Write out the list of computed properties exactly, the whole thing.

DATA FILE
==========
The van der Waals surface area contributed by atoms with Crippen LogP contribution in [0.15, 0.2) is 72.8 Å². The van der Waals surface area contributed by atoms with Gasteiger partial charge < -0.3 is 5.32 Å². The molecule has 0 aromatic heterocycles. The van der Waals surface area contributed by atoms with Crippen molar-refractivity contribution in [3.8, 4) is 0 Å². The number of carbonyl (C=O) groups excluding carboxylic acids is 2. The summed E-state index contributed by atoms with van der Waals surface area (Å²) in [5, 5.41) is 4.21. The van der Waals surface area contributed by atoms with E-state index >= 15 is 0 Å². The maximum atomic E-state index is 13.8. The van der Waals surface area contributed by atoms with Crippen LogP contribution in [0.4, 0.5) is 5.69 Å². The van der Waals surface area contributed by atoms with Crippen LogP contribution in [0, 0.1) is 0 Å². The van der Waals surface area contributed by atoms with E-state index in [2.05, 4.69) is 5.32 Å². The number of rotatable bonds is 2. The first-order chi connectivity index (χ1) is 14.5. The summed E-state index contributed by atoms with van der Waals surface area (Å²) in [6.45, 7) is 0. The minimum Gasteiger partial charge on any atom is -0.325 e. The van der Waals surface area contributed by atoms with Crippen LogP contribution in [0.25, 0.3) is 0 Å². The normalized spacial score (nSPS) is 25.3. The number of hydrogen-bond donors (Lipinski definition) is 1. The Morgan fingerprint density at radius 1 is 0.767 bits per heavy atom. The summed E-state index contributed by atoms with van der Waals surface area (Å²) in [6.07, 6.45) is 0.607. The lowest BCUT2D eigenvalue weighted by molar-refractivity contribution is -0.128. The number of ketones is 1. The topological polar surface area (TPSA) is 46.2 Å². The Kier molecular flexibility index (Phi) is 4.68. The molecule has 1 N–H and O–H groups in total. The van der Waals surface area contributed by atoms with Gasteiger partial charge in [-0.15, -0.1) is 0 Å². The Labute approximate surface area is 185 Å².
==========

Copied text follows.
The van der Waals surface area contributed by atoms with Crippen LogP contribution in [0.15, 0.2) is 72.8 Å². The van der Waals surface area contributed by atoms with Gasteiger partial charge < -0.3 is 5.32 Å². The molecule has 0 aromatic heterocycles. The van der Waals surface area contributed by atoms with Crippen molar-refractivity contribution in [3.8, 4) is 0 Å². The number of carbonyl (C=O) groups excluding carboxylic acids is 2. The summed E-state index contributed by atoms with van der Waals surface area (Å²) in [5, 5.41) is 4.21. The van der Waals surface area contributed by atoms with E-state index >= 15 is 0 Å². The maximum atomic E-state index is 13.8. The van der Waals surface area contributed by atoms with Crippen LogP contribution in [0.4, 0.5) is 5.69 Å². The van der Waals surface area contributed by atoms with Crippen LogP contribution in [0, 0.1) is 0 Å². The van der Waals surface area contributed by atoms with E-state index in [2.05, 4.69) is 5.32 Å². The number of rotatable bonds is 2. The first-order chi connectivity index (χ1) is 14.5. The summed E-state index contributed by atoms with van der Waals surface area (Å²) in [6.45, 7) is 0. The minimum Gasteiger partial charge on any atom is -0.325 e. The van der Waals surface area contributed by atoms with Crippen LogP contribution in [0.25, 0.3) is 0 Å². The normalized spacial score (nSPS) is 25.3. The number of hydrogen-bond donors (Lipinski definition) is 1. The Morgan fingerprint density at radius 1 is 0.767 bits per heavy atom. The summed E-state index contributed by atoms with van der Waals surface area (Å²) in [6.07, 6.45) is 0.607. The lowest BCUT2D eigenvalue weighted by molar-refractivity contribution is -0.128. The number of ketones is 1. The topological polar surface area (TPSA) is 46.2 Å². The Kier molecular flexibility index (Phi) is 4.68. The molecule has 1 N–H and O–H groups in total. The van der Waals surface area contributed by atoms with Gasteiger partial charge in [-0.15, -0.1) is 0 Å². The Labute approximate surface area is 185 Å².